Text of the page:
“When she came in the room, she flew into a rage. She snatched the flowers and beat me with them. I mean, really beat me. She was whacking me and screaming and the flowers were flying everywhere. I fell on the floor and clasped my hands over my head. And do you know the only thought I had? ‘I must’ve brought the wrong flowers!’

“Isn’t that incredible? I thought I had caused her reaction. The height of egotism, right?

“So once again, I felt like a failure. Luckily, her therapist was a gifted woman. She’d seen the whole thing and she came to me later and put her arm around me and said, ‘You didn’t deserve that.’ And I started crying. And then she said, ‘Greg, it’s time for you to live your life. Betsy will survive her addiction or she won’t. But either way it won’t be because of anything you do. She can’t control her own addiction. What makes you think you can? Since you can’t, you might as well live the life you want.’

“That was the beginning of my living the life I wanted to live, no matter what people might think.”

He smiled and came back to the present day. “Ever since, I’ve made the decision that I’ll show up and do what I do no matter what other people might think. So if my division rises up in revolt over this rollout, I’ll survive that. And if the CEO fires me because of this decision, I’ll survive that. But I can’t control any of that, so I’m going to show up and do what I do one-hundred percent no matter what people think of me.”

A shameful business

Shortly after I told Rosa that story, I told it to another client.

Derrick sold code that got embedded in his customers’ computer chips. One customer was going bankrupt so they had disabled Derrick’s company’s code. But enabled or not, the code was on the chip, so Derrick’s company was suing the failing chipmaker.

“This is bad business!” Derrick said with real passion. “Oh, yeah, sure, I know our chief counsel will sue anybody over intellectual property, and that’s probably a good thing for us. But this is the wrong thing to do. We’re just making a dying company die faster. It makes me ashamed!”

“Who’ve you talked to about this?” I asked.

Derrick stopped abruptly. “What do you mean?” he asked, as if I’d just spoken in tongues.

“I mean have you talked with the chief counsel? Or your boss?”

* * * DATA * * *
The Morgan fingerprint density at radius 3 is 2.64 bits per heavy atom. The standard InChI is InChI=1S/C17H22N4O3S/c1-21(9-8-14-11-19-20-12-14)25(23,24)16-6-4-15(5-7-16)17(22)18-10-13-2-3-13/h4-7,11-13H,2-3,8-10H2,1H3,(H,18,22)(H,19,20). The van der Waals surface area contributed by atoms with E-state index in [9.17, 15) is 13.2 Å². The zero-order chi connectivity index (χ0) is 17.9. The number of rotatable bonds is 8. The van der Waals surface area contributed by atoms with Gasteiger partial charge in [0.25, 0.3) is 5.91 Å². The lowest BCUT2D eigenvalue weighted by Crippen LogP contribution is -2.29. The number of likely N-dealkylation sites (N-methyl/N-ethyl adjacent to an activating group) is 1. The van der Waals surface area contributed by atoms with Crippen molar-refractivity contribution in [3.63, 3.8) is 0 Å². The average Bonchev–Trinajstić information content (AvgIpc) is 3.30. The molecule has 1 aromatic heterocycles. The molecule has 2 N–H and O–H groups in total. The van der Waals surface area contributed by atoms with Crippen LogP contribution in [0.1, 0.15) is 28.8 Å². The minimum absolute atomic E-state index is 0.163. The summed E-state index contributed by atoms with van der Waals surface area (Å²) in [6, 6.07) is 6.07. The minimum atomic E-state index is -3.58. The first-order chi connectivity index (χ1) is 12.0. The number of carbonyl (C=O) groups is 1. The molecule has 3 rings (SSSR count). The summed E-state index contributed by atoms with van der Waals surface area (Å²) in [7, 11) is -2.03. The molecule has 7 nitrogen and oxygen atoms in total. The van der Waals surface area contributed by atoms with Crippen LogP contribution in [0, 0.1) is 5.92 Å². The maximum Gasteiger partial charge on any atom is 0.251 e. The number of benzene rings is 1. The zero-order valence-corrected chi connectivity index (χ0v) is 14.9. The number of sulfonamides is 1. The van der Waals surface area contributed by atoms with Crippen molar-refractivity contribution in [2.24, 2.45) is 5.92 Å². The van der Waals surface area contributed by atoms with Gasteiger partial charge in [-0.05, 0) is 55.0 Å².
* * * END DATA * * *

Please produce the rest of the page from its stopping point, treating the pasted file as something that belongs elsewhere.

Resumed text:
“The chief counsel doesn’t want to hear from me,” he said. “And unless it has to do with posting numbers, my boss doesn’t want to hear about stuff like this.”

I continued pressing Derrick, trying to discover what was really stopping him from telling his story to people who might be able to affect the outcome. The bottom line: he didn’t want to be seen as a troublemaker or a complainer. And so, in order to control what people might think of him, he was withholding his truth. Derrick was not going to speak up.

That’s when I told him Greg’s story.

The 5% solution

When I finished, Derrick responded in much the same way Rosa had. He said he admired Greg but wasn’t certain he had the same fortitude.

I answered him the same way I’d answered Rosa. “I don’t think Greg changed overnight. He was a young man when all that happened. And by the time I met him he was in his fifties. That sort of development happens over time. My question to you would be this: if you could speak your truth just five percent more tomorrow, what would you do differently?”

If you are trying to develop some part of yourself—and I hope you are!—the “five percent” question can be freeing. Asking yourself what a five percent difference would look like releases you from having to “fix” the whole problem all at once.

Rosa and I rehearsed a script for her to talk to her teammates. And she did. And Derrick got a meeting with the chief counsel. I’d love to tell you that both of them—or even one of them!—got the results they wanted. Sadly, they didn’t.

But they did have a new experience of themselves. They began to feel what it was like to speak their truth regardless of what other people might or might not think of them.

Am I advocating that you ignore the norms in your workplace? Of course not. Am I suggesting you speak your truth with no regard to the possible consequences? Absolutely not. After all, the entire reason these Executive Coaching Tips exist is so that other people will perceive you the way you want to be perceived. That means you need to be aware of your impact.

But, if you flinch from speaking your truth only because you worry about the opinions of others, then, yes, I strongly advocate you find your voice and speak up. How else can you display The Look & Sound of Leadership™?